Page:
The Social Democrats teaming up with the Greens and the Left Party is a specter the conservatives like to raise when they perform badly in the polls. Such a combination might just about clinch 50% — if the Left Party manages to clear the 5% hurdle to get into parliament. But the SPD and Left Party have a difficult history. And the Left’s extreme foreign policy positions would hamper negotiations.
The free-market-oriented liberal FDP, has in the past generally ruled out federal coalitions sandwiched between the Social Democrats, and the Greens. But this year the FDP is not ruling out any options. Germany’s traditional kingmaker party is above all keen to return to power — no matter in which color combination.
Considering it is “not unlikely” that the Bundestag get bigger than it has ever been after September’s vote, Schönberger expects this to translate into problems for German democracy.
“There is the issue of the increasing impossibility of ensuring healthy and concise debate, as well as the problem of whether ‘backbenchers’ will ever get a chance to speak,” Schönberger said. “And there is the question of the cost of paying the salaries of so many lawmakers,” she added.
Members of the Bundestag earn a little more than €10,000 ($11,800) per month before taxes, and in addition are given tax-free spending money of €4,560 per month. They also receive €12,000 to outfit their office.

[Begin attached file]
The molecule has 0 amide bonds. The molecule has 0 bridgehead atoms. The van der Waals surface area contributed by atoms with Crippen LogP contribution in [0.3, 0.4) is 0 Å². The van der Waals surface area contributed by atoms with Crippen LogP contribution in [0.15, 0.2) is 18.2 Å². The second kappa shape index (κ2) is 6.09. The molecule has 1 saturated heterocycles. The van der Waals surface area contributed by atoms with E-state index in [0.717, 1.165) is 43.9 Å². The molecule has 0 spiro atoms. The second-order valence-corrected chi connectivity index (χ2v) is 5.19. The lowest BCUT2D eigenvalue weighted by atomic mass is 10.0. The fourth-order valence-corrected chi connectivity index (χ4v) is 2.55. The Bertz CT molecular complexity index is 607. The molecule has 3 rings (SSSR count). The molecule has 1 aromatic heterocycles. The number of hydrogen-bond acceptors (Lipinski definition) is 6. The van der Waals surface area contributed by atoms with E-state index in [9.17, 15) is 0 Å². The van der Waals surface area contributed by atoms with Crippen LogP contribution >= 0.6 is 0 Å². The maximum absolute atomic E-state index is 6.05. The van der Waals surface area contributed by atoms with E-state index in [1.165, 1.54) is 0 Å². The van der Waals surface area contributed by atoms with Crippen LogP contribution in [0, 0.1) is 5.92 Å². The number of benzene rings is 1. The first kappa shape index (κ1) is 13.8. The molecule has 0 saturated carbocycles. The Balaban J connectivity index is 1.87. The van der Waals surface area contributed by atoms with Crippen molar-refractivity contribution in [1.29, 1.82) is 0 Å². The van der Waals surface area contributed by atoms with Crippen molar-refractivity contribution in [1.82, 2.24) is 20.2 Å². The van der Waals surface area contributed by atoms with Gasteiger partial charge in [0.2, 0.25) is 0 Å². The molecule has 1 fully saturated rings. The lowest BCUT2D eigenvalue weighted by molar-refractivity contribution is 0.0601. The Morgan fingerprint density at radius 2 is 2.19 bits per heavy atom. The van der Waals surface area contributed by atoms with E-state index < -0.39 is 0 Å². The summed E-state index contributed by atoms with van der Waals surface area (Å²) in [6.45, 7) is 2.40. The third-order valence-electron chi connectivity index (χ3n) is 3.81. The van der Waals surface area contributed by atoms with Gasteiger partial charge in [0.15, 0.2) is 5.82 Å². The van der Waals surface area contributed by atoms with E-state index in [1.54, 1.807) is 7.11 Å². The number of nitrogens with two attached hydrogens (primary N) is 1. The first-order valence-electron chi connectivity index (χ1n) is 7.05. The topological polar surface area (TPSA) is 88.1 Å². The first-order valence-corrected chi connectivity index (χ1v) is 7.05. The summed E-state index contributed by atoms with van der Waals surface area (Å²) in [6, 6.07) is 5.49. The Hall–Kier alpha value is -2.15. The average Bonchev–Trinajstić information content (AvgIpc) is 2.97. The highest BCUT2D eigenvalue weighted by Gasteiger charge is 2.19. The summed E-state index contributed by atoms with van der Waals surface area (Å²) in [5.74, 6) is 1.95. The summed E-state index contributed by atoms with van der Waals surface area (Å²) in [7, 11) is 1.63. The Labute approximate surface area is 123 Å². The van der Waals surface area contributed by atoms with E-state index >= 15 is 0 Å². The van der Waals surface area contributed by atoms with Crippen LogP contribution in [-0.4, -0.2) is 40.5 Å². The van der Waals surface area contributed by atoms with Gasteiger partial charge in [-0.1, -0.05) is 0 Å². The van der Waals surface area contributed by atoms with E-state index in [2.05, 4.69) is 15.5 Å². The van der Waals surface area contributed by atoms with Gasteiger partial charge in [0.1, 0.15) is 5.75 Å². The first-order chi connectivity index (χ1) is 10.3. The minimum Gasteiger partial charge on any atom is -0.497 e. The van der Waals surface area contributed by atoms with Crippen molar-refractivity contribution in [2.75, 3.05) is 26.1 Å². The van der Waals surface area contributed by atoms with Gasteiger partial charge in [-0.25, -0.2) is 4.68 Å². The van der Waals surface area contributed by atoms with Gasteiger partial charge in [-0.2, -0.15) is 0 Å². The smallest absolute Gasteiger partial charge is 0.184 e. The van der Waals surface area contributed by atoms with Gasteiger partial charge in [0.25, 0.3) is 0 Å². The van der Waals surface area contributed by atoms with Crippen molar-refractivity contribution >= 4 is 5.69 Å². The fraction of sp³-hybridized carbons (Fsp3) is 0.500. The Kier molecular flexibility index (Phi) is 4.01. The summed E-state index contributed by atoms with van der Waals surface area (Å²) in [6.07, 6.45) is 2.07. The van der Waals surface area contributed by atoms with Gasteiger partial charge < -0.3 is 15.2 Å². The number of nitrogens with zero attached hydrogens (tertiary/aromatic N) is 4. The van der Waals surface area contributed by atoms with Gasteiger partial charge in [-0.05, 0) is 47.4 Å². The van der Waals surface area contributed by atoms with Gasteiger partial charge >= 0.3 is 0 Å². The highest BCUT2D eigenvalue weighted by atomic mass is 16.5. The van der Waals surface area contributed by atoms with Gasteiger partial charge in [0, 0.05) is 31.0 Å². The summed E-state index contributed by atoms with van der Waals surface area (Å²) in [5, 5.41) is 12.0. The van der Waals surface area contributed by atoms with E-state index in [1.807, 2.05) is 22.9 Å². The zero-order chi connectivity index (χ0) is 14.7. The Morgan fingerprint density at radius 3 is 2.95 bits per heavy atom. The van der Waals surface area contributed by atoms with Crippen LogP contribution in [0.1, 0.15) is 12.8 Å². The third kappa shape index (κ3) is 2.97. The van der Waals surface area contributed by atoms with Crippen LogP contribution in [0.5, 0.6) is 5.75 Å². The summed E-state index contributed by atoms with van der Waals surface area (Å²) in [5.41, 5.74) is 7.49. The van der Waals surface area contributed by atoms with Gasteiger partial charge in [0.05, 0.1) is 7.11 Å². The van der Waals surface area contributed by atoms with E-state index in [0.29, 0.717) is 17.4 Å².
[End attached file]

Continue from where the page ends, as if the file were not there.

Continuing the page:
Each lawmaker employs staff while in office, and receives a generous pension when they retire. An ever-expanding Bundestag, therefore, means an ever-expanding burden on taxpayers.
“It was a good idea, trying to combine the best of both worlds,” Stüwe said. “But now, our electoral system has become so complex that people don’t even understand it anymore.”
In recent years, the FDP, Greens, and Left Party have forged an alliance to lobby for a significant decrease in the number of districts.
“That wouldn’t fix everything, but it would help,” Schönberger said.
Stüwe agreed that a reduction in the number of districts is the only “viable” solution, but added that the CDU’S Bavarian sister party, the CSU, has put up strong resistance to a drastic reduction. This is because it benefits the most from the current setup, as it wins most constituencies in Bavaria, Germany’s second-largest state by population.